April 01, 2019

Biomedical Sciences Program Tailored to New Med School Requirements

When semesters of social sciences and critical thinking started cropping up as required sections of the mandatory Medical College Admission Test (MCAT), Susquehanna’s biology faculty were quick to respond.

Students who plan to work in health care often major in biology, and they were having a hard time fitting in courses needed for medical school and the MCAT that were not required for their major.

In 2016—just a year after the new MCAT requirements—SU’s biomedical sciences major was born.

It has all the required courses for entrance exams to medical, dental, optometry and other health care professional schools while eliminating some ancillary science course requirements often needed for attending graduate school in the natural sciences.

“To have a natural science major like this that requires psychology and another social science is rare,” says Jan Reichard-Brown, associate professor of biology and director of health care studies.

Such a program fits perfectly within Susquehanna’s liberal arts environment, where a wide range of social science and other courses are already offered.

“Taking liberal arts courses is important as a future health care provider because you don’t know who you’re going to be talking with. You don’t just talk to other health care providers—you talk to patients, psychologists and social workers. You need to be able to talk to people in their professional language, and a liberal arts education makes you better able to do that,” Reichard-Brown says.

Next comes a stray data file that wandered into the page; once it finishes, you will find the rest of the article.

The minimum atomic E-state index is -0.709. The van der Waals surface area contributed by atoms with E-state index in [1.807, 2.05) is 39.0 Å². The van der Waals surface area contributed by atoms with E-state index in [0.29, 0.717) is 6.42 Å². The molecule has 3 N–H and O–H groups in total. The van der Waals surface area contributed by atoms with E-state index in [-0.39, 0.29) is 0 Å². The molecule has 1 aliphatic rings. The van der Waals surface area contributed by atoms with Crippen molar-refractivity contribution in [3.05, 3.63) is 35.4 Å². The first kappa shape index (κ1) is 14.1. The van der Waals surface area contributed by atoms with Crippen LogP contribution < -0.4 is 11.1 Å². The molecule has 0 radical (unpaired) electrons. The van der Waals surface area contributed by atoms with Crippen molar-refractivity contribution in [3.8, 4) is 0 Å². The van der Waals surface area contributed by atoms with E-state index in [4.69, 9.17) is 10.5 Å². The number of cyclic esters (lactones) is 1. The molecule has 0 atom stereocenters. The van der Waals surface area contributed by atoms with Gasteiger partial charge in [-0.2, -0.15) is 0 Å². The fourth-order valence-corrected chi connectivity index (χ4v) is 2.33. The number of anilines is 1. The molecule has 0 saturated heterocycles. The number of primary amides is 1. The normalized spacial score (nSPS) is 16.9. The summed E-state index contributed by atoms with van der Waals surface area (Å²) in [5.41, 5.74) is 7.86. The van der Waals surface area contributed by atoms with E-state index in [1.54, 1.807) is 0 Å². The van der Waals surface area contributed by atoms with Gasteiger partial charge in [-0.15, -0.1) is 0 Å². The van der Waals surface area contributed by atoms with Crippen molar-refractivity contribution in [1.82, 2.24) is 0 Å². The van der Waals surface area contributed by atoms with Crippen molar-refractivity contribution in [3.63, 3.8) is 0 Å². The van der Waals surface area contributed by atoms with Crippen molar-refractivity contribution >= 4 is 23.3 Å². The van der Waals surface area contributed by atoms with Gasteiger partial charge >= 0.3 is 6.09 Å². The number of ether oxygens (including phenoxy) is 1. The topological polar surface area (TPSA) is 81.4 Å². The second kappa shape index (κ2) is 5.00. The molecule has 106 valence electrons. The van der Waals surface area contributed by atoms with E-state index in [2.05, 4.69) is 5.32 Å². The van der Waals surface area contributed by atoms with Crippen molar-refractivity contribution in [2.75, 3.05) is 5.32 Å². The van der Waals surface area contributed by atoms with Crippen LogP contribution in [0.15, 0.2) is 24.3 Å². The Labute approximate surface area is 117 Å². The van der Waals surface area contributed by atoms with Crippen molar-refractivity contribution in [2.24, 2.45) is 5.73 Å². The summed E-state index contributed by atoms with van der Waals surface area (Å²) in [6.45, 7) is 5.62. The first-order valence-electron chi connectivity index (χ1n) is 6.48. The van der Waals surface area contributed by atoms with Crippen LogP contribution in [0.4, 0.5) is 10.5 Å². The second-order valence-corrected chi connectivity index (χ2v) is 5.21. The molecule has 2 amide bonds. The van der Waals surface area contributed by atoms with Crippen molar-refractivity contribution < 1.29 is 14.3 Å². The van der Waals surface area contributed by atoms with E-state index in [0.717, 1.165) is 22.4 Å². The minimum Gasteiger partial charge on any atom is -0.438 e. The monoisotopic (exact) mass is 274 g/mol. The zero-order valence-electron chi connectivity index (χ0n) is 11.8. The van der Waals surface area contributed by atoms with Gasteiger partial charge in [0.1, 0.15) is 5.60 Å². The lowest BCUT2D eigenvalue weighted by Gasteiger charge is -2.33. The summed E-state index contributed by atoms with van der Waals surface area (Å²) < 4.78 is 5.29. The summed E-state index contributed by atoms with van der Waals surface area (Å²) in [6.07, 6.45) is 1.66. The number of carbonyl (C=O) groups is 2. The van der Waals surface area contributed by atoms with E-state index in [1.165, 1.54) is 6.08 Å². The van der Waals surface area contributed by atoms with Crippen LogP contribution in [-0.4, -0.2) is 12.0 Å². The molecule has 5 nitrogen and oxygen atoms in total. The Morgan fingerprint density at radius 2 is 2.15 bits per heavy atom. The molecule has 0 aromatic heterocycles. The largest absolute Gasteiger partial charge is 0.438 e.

Studying a broad range of subjects also gives students important tools for any field—such as how to find information on their own, assimilate it and make decisions about its value.

“There’s been some push in all health care professions for more humanistic and less authoritarian care. Having those liberal arts courses, in my opinion, will make this approach easier for a health care practitioner to achieve,” Reichard-Brown says.

“Studying in a liberal arts environment prepares you to better negotiate the world around you.”